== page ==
Finally, even if you’re completely fine with privacy breaches and potential security threats, what about geo-blocked content? VPNs are great for catching the latest season of your favorite anime on Netflix Japan or watching Hulu while on vacation abroad.
Bottom line: VPNs have a lot to offer beyond appeasing anti-surveillance paranoia.
Myth #9: Proxies or Tor Are Just as Good as a VPN
The Onion Router (Tor) is free software that runs your traffic through an overlay network (i.e., a bunch of computers) before sending it to websites. This rerouting masks your identity and makes you unrecognizable to anyone watching.
So, if it’s free and private, why not use Tor?
For several reasons:
- Tor slows down your internet so much even checking your email can be an exercise in frustration.
- ISP and governments know you’re using it and may flag your online activities as suspicious.
- Websites see you’re on Tor and might restrict your access. For example, Wikipedia doesn’t allow edits from Tor users.
As for proxies, they mask your IP address but, unlike a VPN, don’t encrypt your traffic. While they’re useful for anonymity, proxies can’t protect your sensitive information from attackers.
Free proxy servers are particularly dangerous – you send traffic (including information about your device, location, browser, etc.) to a third-party server. You’re not paying for this service, and you usually don’t know who the proxy belongs to. It’s a recipe for disaster if there ever was one.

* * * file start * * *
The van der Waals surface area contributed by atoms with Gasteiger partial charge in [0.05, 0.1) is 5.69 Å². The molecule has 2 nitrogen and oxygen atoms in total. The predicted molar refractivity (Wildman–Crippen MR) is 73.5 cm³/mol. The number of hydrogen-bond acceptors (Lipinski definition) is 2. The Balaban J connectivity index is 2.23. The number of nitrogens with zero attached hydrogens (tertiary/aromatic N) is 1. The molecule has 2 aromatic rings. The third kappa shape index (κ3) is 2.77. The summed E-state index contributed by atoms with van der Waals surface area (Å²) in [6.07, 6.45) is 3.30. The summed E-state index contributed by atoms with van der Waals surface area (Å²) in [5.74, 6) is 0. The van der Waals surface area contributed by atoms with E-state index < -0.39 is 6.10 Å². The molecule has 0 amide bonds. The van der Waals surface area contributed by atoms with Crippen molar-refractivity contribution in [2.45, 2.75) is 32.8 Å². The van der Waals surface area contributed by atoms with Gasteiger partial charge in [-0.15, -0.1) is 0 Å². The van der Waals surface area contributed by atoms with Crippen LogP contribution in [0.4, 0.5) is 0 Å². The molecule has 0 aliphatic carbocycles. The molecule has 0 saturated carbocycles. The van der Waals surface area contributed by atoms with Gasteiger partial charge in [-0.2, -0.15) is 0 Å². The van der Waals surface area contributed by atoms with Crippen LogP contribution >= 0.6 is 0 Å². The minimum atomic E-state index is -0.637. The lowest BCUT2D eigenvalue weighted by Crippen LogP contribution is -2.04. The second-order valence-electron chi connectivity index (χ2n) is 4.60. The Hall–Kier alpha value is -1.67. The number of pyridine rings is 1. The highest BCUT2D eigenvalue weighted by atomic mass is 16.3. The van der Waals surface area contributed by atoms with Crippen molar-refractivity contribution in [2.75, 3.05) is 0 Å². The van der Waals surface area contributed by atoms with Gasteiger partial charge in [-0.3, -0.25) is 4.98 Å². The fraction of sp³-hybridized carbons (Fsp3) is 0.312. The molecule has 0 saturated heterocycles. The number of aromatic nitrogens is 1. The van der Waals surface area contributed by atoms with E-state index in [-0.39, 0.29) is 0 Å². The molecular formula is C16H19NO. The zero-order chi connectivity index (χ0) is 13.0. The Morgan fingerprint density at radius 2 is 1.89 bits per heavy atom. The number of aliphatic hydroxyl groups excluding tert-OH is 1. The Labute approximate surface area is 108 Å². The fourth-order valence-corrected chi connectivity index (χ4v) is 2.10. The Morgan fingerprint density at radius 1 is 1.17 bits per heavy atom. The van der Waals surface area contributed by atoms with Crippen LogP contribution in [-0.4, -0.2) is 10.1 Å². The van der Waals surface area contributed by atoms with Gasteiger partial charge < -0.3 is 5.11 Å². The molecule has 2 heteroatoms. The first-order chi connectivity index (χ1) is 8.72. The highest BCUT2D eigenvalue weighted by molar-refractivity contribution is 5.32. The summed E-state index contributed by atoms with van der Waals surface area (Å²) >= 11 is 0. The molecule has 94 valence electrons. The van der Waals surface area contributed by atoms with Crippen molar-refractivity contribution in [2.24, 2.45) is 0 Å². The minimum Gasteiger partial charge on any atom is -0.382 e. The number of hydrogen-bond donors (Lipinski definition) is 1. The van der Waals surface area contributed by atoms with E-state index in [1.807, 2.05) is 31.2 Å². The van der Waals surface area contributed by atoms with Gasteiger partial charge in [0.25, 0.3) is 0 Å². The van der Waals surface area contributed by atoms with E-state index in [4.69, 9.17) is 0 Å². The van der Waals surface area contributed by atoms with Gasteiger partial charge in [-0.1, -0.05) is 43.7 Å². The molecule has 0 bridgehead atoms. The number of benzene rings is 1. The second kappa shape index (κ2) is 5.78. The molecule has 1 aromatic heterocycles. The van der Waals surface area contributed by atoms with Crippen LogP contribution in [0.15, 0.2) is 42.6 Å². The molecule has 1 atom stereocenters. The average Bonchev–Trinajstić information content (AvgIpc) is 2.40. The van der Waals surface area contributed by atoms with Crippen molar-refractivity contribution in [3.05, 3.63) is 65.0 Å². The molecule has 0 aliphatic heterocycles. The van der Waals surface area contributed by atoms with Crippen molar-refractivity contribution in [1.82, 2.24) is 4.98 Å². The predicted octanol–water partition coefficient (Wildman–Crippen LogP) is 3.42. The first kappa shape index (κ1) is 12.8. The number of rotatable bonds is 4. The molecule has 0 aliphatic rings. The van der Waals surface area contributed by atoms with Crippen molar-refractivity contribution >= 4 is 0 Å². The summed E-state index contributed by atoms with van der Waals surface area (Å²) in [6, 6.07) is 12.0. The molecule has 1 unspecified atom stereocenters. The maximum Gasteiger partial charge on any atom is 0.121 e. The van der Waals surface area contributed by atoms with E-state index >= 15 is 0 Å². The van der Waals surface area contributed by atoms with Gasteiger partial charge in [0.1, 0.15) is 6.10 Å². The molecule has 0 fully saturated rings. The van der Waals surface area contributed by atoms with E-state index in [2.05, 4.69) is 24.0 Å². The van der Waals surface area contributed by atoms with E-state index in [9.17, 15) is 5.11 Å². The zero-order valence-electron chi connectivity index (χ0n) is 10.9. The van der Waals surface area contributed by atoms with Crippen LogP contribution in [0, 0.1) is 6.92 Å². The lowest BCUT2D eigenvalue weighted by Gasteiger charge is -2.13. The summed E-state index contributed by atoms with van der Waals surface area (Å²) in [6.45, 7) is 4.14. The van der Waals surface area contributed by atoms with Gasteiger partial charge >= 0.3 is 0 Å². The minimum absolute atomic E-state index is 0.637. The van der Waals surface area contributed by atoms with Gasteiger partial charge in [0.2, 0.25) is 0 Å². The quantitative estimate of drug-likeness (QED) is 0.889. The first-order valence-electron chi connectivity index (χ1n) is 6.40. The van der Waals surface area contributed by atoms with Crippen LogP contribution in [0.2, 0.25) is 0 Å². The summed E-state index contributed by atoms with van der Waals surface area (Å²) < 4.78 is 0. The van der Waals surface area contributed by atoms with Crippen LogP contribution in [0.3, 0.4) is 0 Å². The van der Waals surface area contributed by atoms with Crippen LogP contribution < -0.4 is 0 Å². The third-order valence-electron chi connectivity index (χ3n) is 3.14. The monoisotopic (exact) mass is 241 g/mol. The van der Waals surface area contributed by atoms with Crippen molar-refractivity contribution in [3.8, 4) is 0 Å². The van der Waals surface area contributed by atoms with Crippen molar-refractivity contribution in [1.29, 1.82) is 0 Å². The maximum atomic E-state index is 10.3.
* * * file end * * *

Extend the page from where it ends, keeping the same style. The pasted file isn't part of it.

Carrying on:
Myth #10: VPNs Are Illegal
Internet criminals use VPNs, that much is true. But private networks aren’t illegal in most places because they’re mainly privacy and security tools.
You are entitled to protecting your identity. So, most countries do not ban VPNs, nor do they track people who use them.
There are exceptions, though.
Countries that want to control their citizen’s internet access tend to dislike the technology. Belarus, China, Iraq, North Korea, Oman, Russia, and the U.A.E. all impose strict rules or ban VPNs altogether.
If you live in the US, however, it’s perfectly legal to use a VPN. The same is true for any other western country. Nobody is going to throw you in jail just because you want privacy.
Myth #11: VPNs Are Expensive
No, good VPNs don’t have to be pricy. You can easily get a safe, easy-to-use, Netflix-friendly VPN for under $5/month. In fact, quite a bit less.
Other top-rated VPNs can be even more inexpensive. Surfshark, for example, will set you back a mere $12.95 per month.
Sure, enterprise plans can get pricy. But in 2020, all VPN services have affordable plans for regular internet users like you and me who just want to feel safer online. Or maybe just want to watch some UK TV from abroad.
For the price of a Starbucks drink, you get peace-of-mind on the internet, plus access to all the geo-blocked content your heart desires. It is a pretty sweet deal.
The Bottom Line
VPNs have come a long way since they were first invented. Today, private networks are easy-to-use, cost-effective, and protect you from a many internet threats.
And no, you don’t have to be a tinfoil hat-wearing conspiracy theorist or a tech genius to use one.
Cybercrime is on the rise – it’s increased by 67% in the past six years. Hopefully, after exploring these VPN myths, you see that VPNs are a reliable ally in our quest for a safer, more private internet experience.
Do you use a VPN already? Why or why not? And if you do, which one (I like NordVPN)? Share your thoughts and experiences in the comments below!